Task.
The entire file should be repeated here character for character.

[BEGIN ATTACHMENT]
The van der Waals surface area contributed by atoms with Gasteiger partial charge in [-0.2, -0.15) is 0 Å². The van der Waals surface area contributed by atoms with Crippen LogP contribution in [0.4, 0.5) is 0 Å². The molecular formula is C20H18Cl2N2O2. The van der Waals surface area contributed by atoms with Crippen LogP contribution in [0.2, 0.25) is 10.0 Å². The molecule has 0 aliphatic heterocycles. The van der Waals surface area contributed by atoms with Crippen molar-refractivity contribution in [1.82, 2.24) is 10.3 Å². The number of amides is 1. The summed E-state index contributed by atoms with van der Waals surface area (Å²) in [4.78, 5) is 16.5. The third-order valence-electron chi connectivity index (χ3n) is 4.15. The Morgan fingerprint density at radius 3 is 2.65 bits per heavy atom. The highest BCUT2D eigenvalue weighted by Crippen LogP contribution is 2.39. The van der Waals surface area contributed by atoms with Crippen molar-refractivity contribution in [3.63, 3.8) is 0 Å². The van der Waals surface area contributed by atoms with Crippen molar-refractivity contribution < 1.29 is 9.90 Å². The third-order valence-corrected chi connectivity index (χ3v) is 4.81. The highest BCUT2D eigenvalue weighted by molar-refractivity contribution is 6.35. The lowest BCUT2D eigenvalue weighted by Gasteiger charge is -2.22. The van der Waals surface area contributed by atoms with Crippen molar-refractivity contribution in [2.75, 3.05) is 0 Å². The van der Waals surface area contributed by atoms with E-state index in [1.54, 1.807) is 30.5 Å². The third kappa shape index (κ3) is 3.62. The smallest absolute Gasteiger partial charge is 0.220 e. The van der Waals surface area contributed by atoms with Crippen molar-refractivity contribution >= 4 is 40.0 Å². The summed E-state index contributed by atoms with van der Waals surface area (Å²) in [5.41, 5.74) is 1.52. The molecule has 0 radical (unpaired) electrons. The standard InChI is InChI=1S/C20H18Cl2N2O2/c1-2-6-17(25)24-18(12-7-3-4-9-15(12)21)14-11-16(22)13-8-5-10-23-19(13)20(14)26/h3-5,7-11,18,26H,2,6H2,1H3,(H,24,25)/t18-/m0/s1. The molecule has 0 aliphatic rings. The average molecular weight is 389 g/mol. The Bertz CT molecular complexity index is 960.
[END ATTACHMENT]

The van der Waals surface area contributed by atoms with Gasteiger partial charge in [-0.2, -0.15) is 0 Å². The van der Waals surface area contributed by atoms with Crippen LogP contribution in [0.4, 0.5) is 0 Å². The molecular formula is C20H18Cl2N2O2. The van der Waals surface area contributed by atoms with Crippen LogP contribution in [0.2, 0.25) is 10.0 Å². The molecule has 0 aliphatic heterocycles. The van der Waals surface area contributed by atoms with Crippen molar-refractivity contribution in [1.82, 2.24) is 10.3 Å². The number of amides is 1. The summed E-state index contributed by atoms with van der Waals surface area (Å²) in [4.78, 5) is 16.5. The third-order valence-electron chi connectivity index (χ3n) is 4.15. The Morgan fingerprint density at radius 3 is 2.65 bits per heavy atom. The highest BCUT2D eigenvalue weighted by Crippen LogP contribution is 2.39. The van der Waals surface area contributed by atoms with Crippen molar-refractivity contribution in [3.63, 3.8) is 0 Å². The van der Waals surface area contributed by atoms with Crippen molar-refractivity contribution < 1.29 is 9.90 Å². The third-order valence-corrected chi connectivity index (χ3v) is 4.81. The highest BCUT2D eigenvalue weighted by molar-refractivity contribution is 6.35. The lowest BCUT2D eigenvalue weighted by Gasteiger charge is -2.22. The van der Waals surface area contributed by atoms with Crippen molar-refractivity contribution in [2.75, 3.05) is 0 Å². The van der Waals surface area contributed by atoms with E-state index in [1.54, 1.807) is 30.5 Å². The third kappa shape index (κ3) is 3.62. The smallest absolute Gasteiger partial charge is 0.220 e. The van der Waals surface area contributed by atoms with Crippen molar-refractivity contribution >= 4 is 40.0 Å². The summed E-state index contributed by atoms with van der Waals surface area (Å²) in [5.41, 5.74) is 1.52. The molecule has 0 radical (unpaired) electrons. The standard InChI is InChI=1S/C20H18Cl2N2O2/c1-2-6-17(25)24-18(12-7-3-4-9-15(12)21)14-11-16(22)13-8-5-10-23-19(13)20(14)26/h3-5,7-11,18,26H,2,6H2,1H3,(H,24,25)/t18-/m0/s1. The molecule has 0 aliphatic rings. The average molecular weight is 389 g/mol. The Bertz CT molecular complexity index is 960.